Climate change-fueled disasters are destructive, scary, and rising around the world.
While the media focuses on the destruction, victims, a few “extraordinary heroes,” and criminality, a vitally important facet of the story goes under-reported.
Disasters bring people together. In many cases, they catalyze a community’s heroic capacity. That can lead to lasting transformative social change.
That’s why we created The Response podcast and documentary series — to explore the remarkable communities that arise in the aftermath of disasters.
And now, after a productive break, the second season of The Response will debut on August 5th! Like season one, season two will feature three episodes exploring the initial community response and ongoing recovery efforts of three disasters. We’ll look at the Puebla earthquake in Mexico, the Grenfell Tower fire in the UK, and the earthquake, tsunami, and nuclear meltdown in Japan.
We’ll also start posting more bonus content, such as an extended interview with Mara Ventura from UndocuFund and North Bay Jobs With Justice that was recorded during production of season one.
We’ve been working on other ways to bring these stories out into the world, and as a result, we premiered our first documentary film on July 24th in Oakland, CA. The full release will include a toolkit so that anyone can host a local screening (let us know if you’re interested in being a host).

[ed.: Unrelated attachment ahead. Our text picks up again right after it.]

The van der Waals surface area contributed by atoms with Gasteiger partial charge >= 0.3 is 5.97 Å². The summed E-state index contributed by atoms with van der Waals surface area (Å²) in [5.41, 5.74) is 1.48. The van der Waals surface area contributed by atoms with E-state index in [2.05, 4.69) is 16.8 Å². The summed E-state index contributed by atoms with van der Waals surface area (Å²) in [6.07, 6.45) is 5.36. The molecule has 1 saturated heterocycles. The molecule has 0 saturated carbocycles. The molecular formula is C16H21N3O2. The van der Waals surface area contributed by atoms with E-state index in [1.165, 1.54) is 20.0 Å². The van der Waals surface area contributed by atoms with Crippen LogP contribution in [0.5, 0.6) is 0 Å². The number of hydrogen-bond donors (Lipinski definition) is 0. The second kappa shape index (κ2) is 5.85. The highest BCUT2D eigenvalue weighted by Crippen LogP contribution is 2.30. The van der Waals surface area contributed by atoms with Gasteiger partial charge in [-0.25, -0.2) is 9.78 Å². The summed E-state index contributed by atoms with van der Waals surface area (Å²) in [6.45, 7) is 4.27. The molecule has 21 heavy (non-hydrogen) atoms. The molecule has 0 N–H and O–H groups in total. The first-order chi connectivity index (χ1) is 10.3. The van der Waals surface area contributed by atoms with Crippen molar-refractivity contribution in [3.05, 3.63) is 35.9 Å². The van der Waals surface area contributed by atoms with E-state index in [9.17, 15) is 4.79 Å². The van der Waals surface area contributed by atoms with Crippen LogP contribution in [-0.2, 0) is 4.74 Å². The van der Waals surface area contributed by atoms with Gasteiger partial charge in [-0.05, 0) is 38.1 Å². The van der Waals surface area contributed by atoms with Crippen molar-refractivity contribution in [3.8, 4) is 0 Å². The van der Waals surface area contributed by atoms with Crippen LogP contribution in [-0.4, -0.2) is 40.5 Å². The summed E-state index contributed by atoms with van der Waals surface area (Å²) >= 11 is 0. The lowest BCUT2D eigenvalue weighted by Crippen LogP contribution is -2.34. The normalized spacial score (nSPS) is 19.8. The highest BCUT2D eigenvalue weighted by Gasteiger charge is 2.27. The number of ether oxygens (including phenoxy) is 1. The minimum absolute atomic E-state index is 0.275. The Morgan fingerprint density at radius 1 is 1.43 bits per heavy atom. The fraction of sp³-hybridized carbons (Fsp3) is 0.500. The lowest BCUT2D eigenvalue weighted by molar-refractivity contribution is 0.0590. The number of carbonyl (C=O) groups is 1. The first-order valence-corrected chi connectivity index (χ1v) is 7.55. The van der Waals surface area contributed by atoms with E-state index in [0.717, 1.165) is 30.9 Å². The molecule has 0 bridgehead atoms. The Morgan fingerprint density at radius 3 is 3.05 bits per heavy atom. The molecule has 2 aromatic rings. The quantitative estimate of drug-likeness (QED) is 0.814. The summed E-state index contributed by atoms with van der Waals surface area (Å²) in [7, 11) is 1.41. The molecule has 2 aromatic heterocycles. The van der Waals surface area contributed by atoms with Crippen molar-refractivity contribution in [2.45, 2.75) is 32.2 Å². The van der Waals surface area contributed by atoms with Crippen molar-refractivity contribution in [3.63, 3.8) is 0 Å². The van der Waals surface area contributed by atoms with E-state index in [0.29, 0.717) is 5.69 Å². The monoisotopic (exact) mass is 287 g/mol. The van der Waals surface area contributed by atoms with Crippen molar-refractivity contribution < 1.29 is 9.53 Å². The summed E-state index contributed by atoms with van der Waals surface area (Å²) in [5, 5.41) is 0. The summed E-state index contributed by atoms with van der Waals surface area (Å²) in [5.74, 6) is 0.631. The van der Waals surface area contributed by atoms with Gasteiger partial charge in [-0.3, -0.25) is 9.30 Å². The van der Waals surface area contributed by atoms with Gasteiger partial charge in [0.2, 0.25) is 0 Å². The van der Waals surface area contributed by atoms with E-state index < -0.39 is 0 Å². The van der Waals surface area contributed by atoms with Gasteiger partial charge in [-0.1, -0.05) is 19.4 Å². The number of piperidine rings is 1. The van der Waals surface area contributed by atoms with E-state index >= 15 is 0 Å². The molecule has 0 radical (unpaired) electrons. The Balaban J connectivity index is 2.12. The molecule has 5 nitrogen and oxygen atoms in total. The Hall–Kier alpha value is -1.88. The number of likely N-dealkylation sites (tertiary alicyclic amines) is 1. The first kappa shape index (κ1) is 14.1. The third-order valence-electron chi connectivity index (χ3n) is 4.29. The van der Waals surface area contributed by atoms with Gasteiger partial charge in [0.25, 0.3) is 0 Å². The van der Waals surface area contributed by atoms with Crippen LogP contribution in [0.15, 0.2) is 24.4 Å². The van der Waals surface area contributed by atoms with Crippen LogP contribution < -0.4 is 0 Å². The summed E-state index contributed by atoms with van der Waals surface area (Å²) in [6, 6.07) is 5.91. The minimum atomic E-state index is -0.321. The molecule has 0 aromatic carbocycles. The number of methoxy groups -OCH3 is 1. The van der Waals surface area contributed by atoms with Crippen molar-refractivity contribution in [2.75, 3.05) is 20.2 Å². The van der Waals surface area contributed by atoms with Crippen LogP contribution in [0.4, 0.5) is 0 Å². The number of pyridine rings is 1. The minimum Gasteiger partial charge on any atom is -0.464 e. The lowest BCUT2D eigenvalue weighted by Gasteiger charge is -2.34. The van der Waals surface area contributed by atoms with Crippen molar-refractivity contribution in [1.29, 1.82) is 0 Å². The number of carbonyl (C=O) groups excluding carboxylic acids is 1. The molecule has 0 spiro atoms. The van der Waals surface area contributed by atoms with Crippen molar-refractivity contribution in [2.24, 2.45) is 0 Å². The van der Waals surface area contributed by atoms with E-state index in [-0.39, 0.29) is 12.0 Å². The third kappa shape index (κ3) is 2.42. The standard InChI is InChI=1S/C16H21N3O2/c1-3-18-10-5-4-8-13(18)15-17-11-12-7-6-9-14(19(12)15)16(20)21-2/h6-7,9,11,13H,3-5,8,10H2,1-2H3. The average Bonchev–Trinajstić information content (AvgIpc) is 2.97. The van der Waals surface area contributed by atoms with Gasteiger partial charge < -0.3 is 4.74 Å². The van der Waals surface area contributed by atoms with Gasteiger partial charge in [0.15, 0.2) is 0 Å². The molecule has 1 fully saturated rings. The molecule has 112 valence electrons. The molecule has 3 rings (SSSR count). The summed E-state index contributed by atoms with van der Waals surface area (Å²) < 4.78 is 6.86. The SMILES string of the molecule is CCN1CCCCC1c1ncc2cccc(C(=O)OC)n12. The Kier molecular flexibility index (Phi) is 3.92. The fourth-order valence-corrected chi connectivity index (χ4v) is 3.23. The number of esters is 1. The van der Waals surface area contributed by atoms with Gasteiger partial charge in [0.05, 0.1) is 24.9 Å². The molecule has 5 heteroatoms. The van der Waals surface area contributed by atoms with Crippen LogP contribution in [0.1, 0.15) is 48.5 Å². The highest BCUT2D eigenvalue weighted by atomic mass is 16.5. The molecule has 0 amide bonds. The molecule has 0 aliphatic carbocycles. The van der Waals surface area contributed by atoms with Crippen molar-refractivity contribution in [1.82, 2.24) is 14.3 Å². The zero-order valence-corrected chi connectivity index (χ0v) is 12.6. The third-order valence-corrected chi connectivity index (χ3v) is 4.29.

In addition to working on the film, we’ve also begun to re-imagine the podcast for live theater with what we’re calling, “Voices of The Response.” We performed the first live show at the ReVerberation festival, sharing the stories of two undocumented immigrants in the aftermath of the Tubbs Fire.
And finally, we’re currently publishing an editorial series about community resilience and disaster collectivism. New articles are being posted weekly through July and August. We’re looking forward to pulling all the stories together in a book (just like we did for our series on solutions to loneliness) before the end of the year. As part of that process, we’re asking readers like you to share your stories of community-led resilience and disaster recovery efforts once again.
This article is part of our series on disaster collectivism. Download our free series ebook here.